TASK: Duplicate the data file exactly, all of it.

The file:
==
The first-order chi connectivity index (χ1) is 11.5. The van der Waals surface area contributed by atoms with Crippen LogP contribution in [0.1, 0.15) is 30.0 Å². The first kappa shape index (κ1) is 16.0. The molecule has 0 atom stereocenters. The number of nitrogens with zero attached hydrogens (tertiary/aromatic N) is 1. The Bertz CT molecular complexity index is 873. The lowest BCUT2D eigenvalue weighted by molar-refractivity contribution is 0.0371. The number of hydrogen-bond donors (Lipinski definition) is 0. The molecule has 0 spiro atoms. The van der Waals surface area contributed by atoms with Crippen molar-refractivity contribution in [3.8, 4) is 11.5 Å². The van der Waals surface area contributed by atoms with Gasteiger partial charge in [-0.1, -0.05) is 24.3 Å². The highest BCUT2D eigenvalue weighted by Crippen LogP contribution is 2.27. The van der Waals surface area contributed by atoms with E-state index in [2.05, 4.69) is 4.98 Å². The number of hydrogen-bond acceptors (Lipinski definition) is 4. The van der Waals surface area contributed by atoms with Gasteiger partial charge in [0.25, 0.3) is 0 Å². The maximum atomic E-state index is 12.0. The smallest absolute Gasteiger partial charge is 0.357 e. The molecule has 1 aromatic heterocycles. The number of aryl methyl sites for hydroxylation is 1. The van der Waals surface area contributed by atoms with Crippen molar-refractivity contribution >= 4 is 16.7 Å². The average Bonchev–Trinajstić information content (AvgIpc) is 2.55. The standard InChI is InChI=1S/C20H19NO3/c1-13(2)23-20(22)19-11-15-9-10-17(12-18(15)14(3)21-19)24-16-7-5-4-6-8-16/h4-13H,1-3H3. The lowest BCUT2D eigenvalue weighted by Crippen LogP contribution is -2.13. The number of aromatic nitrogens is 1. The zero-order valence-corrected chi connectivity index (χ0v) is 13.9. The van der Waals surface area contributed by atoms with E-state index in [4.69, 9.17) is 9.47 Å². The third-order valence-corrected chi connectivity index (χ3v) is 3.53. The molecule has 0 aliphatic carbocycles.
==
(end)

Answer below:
The first-order chi connectivity index (χ1) is 11.5. The van der Waals surface area contributed by atoms with Crippen LogP contribution in [0.1, 0.15) is 30.0 Å². The first kappa shape index (κ1) is 16.0. The molecule has 0 atom stereocenters. The number of nitrogens with zero attached hydrogens (tertiary/aromatic N) is 1. The Bertz CT molecular complexity index is 873. The lowest BCUT2D eigenvalue weighted by molar-refractivity contribution is 0.0371. The number of hydrogen-bond donors (Lipinski definition) is 0. The molecule has 0 spiro atoms. The van der Waals surface area contributed by atoms with Crippen molar-refractivity contribution in [3.8, 4) is 11.5 Å². The van der Waals surface area contributed by atoms with Gasteiger partial charge in [-0.1, -0.05) is 24.3 Å². The highest BCUT2D eigenvalue weighted by Crippen LogP contribution is 2.27. The van der Waals surface area contributed by atoms with E-state index in [2.05, 4.69) is 4.98 Å². The number of hydrogen-bond acceptors (Lipinski definition) is 4. The van der Waals surface area contributed by atoms with Gasteiger partial charge in [0.25, 0.3) is 0 Å². The maximum atomic E-state index is 12.0. The smallest absolute Gasteiger partial charge is 0.357 e. The molecule has 1 aromatic heterocycles. The number of aryl methyl sites for hydroxylation is 1. The van der Waals surface area contributed by atoms with Crippen molar-refractivity contribution >= 4 is 16.7 Å². The average Bonchev–Trinajstić information content (AvgIpc) is 2.55. The standard InChI is InChI=1S/C20H19NO3/c1-13(2)23-20(22)19-11-15-9-10-17(12-18(15)14(3)21-19)24-16-7-5-4-6-8-16/h4-13H,1-3H3. The lowest BCUT2D eigenvalue weighted by Crippen LogP contribution is -2.13. The number of aromatic nitrogens is 1. The zero-order valence-corrected chi connectivity index (χ0v) is 13.9. The van der Waals surface area contributed by atoms with E-state index in [4.69, 9.17) is 9.47 Å². The third-order valence-corrected chi connectivity index (χ3v) is 3.53. The molecule has 0 aliphatic carbocycles.